Cancer doctors must disclose all financial ties to investment firms, said a leading U.S. physician group seeking to stop the leak of insider information on clinical drug trials.
The American Society of Clinical Oncology described the new policy, the most strict of any medical group, in a Jan. 20 article in the Journal of Clinical Oncology. The Alexandria, Virginia-based professional organization has more than 23,000 members worldwide.
Cancer physicians must disclose all consulting or advisory arrangements they have with either investment or commercial interests, the policy says. Investment firms cultivate doctors with lucrative consulting arrangements, and traders can use their inside knowledge to buy and sell stocks of companies developing new therapies before the information becomes public.
The policy was crafted in response to reports about the growing practice of physicians consulting for Wall Street firms about confidential drug research, typically for $300 to $500 an hour, the authors wrote. The practice was described in an August 2005 investigative report by The Seattle Times, and it later attracted scrutiny from Senator Charles Grassley, Republican of Iowa, and the U.S. Securities and Exchange Commission.
The Times found 26 cases in which doctors leaked critical information about ongoing drug research to investment firms, despite signing confidentiality contracts with sponsors of drug trials.
Peter Eisenberg, a prominent cancer physician in Marin County, California, said the newly strengthened ethics policy for cancer doctors was a ``necessary step.'' He said the advice will help physicians who want to do the right thing, yet, ``for those who aren't scrupulous, no policy will suffice.''
Eisenberg said he stopped his $600 an hour consulting with Wall Street firms after reading the Seattle Times report about how investors elicit inside information from doctors. The Jan. 20 journal article cited instances where analysts have posed as fellow doctors or patients in order to elicit information from doctors.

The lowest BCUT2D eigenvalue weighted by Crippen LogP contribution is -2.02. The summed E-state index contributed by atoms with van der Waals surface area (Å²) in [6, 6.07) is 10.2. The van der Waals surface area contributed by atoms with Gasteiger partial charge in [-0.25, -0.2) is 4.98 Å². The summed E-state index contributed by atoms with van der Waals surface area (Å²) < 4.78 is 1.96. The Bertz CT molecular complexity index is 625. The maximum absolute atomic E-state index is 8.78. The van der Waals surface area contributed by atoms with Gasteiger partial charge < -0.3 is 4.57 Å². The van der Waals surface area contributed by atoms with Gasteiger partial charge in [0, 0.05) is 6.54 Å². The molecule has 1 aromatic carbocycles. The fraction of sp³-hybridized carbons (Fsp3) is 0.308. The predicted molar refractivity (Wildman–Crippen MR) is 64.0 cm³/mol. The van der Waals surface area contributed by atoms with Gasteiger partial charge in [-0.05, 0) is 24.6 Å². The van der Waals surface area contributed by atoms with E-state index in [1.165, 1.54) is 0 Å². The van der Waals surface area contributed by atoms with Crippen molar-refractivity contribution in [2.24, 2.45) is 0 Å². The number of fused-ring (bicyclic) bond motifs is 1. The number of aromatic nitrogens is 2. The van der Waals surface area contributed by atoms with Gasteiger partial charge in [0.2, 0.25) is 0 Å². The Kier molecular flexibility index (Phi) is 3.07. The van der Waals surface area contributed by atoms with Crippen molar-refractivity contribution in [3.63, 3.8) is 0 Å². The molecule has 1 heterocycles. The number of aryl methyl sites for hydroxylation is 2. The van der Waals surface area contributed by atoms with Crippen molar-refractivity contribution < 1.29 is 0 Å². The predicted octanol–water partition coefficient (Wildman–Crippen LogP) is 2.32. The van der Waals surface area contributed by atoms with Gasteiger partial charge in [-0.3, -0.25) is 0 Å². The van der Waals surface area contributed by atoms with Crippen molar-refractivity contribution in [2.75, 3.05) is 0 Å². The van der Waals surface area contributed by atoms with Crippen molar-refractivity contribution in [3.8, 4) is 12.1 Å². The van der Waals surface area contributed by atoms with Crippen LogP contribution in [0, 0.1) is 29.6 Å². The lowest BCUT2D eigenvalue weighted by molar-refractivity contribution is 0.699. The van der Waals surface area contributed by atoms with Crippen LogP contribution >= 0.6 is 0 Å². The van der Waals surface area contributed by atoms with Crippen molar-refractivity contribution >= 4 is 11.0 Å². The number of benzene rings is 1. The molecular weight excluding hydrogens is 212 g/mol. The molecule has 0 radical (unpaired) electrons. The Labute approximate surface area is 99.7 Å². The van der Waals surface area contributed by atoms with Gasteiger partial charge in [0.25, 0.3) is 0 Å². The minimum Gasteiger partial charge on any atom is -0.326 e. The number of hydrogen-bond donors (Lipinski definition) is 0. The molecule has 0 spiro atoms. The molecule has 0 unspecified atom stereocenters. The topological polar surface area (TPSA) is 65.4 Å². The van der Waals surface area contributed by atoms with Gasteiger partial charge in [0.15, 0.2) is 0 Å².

``They know how to get the information, and basically, I don't know how to keep it to myself, so I decided to stop,'' Eisenberg said of working with investment firms.
So, basically, many oncologists involved with research trials are sneakily disclosing research findings so that investment firms can either buy or sell shares of drug developing firms. Pretty sleazy, eh?
Why this is even worse than it looks: Many physicians are breaking confidentiality agreements because they are getting paid quite a handsome sum. But when research results show that a drug is ineffective and/or dangerous (think SSRIs for child/adolescent depression, for example), research docs do not disclose the negative information to the people who actually need to know these results -- patients. This leaves tens of thousands of people taking medication that is dangerous and/or ineffective. So, to summarize, if they get paid off, many docs will break their confidentiality agreements with drug companies, yet when trial results show that a drug is not a good treatment option, nearly all research doctors will hide behind their confidentiality agreements and let people suffer. This does not exactly engender faith in the academic-pharmaceutical complex, does it?Many thanks to an anonymous reader for the link.